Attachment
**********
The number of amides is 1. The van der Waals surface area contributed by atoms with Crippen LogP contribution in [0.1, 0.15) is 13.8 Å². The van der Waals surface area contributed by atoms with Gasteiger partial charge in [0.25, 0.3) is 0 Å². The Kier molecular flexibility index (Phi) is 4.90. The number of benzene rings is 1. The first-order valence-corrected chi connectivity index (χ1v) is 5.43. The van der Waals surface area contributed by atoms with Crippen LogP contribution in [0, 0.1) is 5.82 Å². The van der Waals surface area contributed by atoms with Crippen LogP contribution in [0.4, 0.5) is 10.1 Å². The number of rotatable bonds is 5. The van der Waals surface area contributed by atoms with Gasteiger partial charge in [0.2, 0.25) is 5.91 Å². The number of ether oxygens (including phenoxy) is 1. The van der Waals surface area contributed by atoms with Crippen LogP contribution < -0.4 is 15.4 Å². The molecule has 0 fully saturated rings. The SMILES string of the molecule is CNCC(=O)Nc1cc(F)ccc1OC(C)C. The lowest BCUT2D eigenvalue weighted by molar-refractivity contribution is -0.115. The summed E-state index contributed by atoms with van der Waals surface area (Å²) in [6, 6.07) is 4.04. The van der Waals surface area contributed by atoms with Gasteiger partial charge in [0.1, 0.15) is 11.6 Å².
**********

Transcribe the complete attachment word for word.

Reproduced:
The number of amides is 1. The van der Waals surface area contributed by atoms with Crippen LogP contribution in [0.1, 0.15) is 13.8 Å². The van der Waals surface area contributed by atoms with Gasteiger partial charge in [0.25, 0.3) is 0 Å². The Kier molecular flexibility index (Phi) is 4.90. The number of benzene rings is 1. The first-order valence-corrected chi connectivity index (χ1v) is 5.43. The van der Waals surface area contributed by atoms with Crippen LogP contribution in [0, 0.1) is 5.82 Å². The van der Waals surface area contributed by atoms with Crippen LogP contribution in [0.4, 0.5) is 10.1 Å². The number of rotatable bonds is 5. The van der Waals surface area contributed by atoms with Gasteiger partial charge in [0.2, 0.25) is 5.91 Å². The number of ether oxygens (including phenoxy) is 1. The van der Waals surface area contributed by atoms with Crippen LogP contribution < -0.4 is 15.4 Å². The molecule has 0 fully saturated rings. The SMILES string of the molecule is CNCC(=O)Nc1cc(F)ccc1OC(C)C. The lowest BCUT2D eigenvalue weighted by molar-refractivity contribution is -0.115. The summed E-state index contributed by atoms with van der Waals surface area (Å²) in [6, 6.07) is 4.04. The van der Waals surface area contributed by atoms with Gasteiger partial charge in [0.1, 0.15) is 11.6 Å².